Common types, causes, treatments and when to see a doctor
“Headache” is a broad term used for any form of pain occurring in the face or head. Usually, we take them in stride and move on, but what are they really? And when should you be concerned that they might be signs of a serious issue? Whether your headaches are chronic or random, mild or severe, let’s discuss the possible causes and what you can do about them.
The most common type of headache, tension headaches present as a tenseness or pressure around the head, face or neck. The cause? Tension headaches are often a result of stress, anxiety, a lack of sleep or intense work. If you find yourself waking up with tension headaches, sleep apnea may also be a culprit.
Cluster headaches are sudden, severely painful headaches that occur in one area of the head or face at a time. They most often occur behind one eye or on one side of the head. Besides concentrated pain, telltale symptoms of cluster headaches are:
- Nose and eyes on the affected side may swell or be teary
Like other kinds of headaches, cluster headaches can be triggered by alcohol, smoking and disrupted sleep.
A migraine is a type of headache that’s recurring and involves moderate to severe throbbing pain. They often cause:
- Sensitivity to light, noise and smells
- Throbbing/pulsating pain
- Nausea and vomiting
- Weakness and exhaustion
Migraines are caused by the activation of nerve fibers in the wall of the brain where blood vessels travel in the meninges (layers of membranes protecting the brain and spinal cord). Migraine triggers vary for everyone, but hormonal fluctuations, drinking alcohol, stress, changes in sleep or medications are commonly to blame.
New Daily Persistent Headaches (NDPH)
New daily persistent headaches are moderate to severe and may begin for no apparent reason. They’re ongoing and don’t respond to common forms of treatment, like medication and rest. For some people, NDPH may last for months or years without ever subsiding. New daily persistent headaches are usually symmetrical, affecting both sides of the head. They’re described as a persistent “tightening” or “pressure.” They may also cause the following:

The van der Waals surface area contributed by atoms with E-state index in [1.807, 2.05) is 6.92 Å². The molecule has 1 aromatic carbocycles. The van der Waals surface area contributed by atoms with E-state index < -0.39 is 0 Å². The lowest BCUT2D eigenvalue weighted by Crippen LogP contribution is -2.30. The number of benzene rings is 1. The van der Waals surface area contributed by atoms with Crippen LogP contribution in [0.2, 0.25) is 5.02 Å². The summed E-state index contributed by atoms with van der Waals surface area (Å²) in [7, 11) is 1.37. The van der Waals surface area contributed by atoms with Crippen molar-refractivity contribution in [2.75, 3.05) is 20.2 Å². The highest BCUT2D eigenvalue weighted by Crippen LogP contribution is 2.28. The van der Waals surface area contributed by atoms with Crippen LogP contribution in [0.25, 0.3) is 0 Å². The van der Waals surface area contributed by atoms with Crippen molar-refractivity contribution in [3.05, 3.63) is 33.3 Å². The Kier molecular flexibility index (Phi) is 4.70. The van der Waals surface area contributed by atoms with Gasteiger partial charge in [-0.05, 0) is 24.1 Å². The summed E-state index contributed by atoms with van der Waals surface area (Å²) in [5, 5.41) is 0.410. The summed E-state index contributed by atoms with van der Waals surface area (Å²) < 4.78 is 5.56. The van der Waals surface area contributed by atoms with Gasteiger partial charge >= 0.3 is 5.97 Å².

- Throbbing or pounding pain
- Sensitivity to light and sounds
- Nausea and vomiting
Because new daily persistent headaches strike so suddenly, it’s difficult to pinpoint why they begin to occur. It’s possible that NDPH is triggered by viral or bacterial infections.
Exertion headaches occur during or immediately after physical activity. They may only last minutes to hours but can remain for days if left untreated. They’re often caused by exercise (especially in heat or humidity) and lack of sleep after intense work.
Some commonly used remedies for headaches include:
- Over-the-counter pain medication
- Resting in a dark, quiet room
- Hot or cold compresses
- Going screen-free when possible (bright lights can aggravate a headache)
Headaches aren’t always cause for concern, but if you’re experiencing any of the following, call your doctor:
- Sudden, severely painful headaches
- Feeling worse than usual
- Slurring speech, fainting
- Numbness or paralysis
- A fever over 102 degrees Fahrenheit
- No improvement or worsening with at-home treatment